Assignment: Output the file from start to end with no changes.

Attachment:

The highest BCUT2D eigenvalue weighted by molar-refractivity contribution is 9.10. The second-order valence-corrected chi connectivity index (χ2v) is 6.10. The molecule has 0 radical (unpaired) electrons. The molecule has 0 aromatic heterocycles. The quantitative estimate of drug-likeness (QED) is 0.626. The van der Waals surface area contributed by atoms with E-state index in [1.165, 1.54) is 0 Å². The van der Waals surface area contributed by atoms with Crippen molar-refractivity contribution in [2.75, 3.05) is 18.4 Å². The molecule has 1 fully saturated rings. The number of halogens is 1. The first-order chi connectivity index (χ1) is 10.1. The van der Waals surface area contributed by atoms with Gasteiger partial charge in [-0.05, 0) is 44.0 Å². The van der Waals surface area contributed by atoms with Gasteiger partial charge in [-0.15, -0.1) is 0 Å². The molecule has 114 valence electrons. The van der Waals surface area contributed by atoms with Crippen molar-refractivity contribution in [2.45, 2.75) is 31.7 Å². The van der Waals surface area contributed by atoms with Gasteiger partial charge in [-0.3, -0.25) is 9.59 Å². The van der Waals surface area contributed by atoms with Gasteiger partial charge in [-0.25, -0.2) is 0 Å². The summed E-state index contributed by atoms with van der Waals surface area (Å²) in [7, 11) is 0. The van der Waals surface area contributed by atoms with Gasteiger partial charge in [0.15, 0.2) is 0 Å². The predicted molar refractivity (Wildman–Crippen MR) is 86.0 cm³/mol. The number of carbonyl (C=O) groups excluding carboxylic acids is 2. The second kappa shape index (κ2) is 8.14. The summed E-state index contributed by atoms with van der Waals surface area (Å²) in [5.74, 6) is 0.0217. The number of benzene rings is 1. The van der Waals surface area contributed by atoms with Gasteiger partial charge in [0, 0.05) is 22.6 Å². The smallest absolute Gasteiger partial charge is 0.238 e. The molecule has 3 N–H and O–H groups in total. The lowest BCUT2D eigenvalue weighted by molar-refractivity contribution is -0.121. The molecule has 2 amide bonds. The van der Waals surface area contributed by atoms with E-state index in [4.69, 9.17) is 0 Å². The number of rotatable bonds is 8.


The highest BCUT2D eigenvalue weighted by molar-refractivity contribution is 9.10. The second-order valence-corrected chi connectivity index (χ2v) is 6.10. The molecule has 0 radical (unpaired) electrons. The molecule has 0 aromatic heterocycles. The quantitative estimate of drug-likeness (QED) is 0.626. The van der Waals surface area contributed by atoms with E-state index in [1.165, 1.54) is 0 Å². The van der Waals surface area contributed by atoms with Crippen molar-refractivity contribution in [2.75, 3.05) is 18.4 Å². The molecule has 1 fully saturated rings. The number of halogens is 1. The first-order chi connectivity index (χ1) is 10.1. The van der Waals surface area contributed by atoms with Gasteiger partial charge in [-0.05, 0) is 44.0 Å². The van der Waals surface area contributed by atoms with Gasteiger partial charge in [-0.15, -0.1) is 0 Å². The molecule has 114 valence electrons. The van der Waals surface area contributed by atoms with Crippen molar-refractivity contribution in [2.45, 2.75) is 31.7 Å². The van der Waals surface area contributed by atoms with Gasteiger partial charge in [-0.3, -0.25) is 9.59 Å². The van der Waals surface area contributed by atoms with Gasteiger partial charge in [-0.25, -0.2) is 0 Å². The summed E-state index contributed by atoms with van der Waals surface area (Å²) in [7, 11) is 0. The van der Waals surface area contributed by atoms with Gasteiger partial charge in [0.15, 0.2) is 0 Å². The predicted molar refractivity (Wildman–Crippen MR) is 86.0 cm³/mol. The number of carbonyl (C=O) groups excluding carboxylic acids is 2. The second kappa shape index (κ2) is 8.14. The summed E-state index contributed by atoms with van der Waals surface area (Å²) in [5.74, 6) is 0.0217. The number of benzene rings is 1. The van der Waals surface area contributed by atoms with Gasteiger partial charge in [0, 0.05) is 22.6 Å². The smallest absolute Gasteiger partial charge is 0.238 e. The molecule has 3 N–H and O–H groups in total. The lowest BCUT2D eigenvalue weighted by molar-refractivity contribution is -0.121. The molecule has 2 amide bonds. The van der Waals surface area contributed by atoms with E-state index in [4.69, 9.17) is 0 Å². The number of rotatable bonds is 8.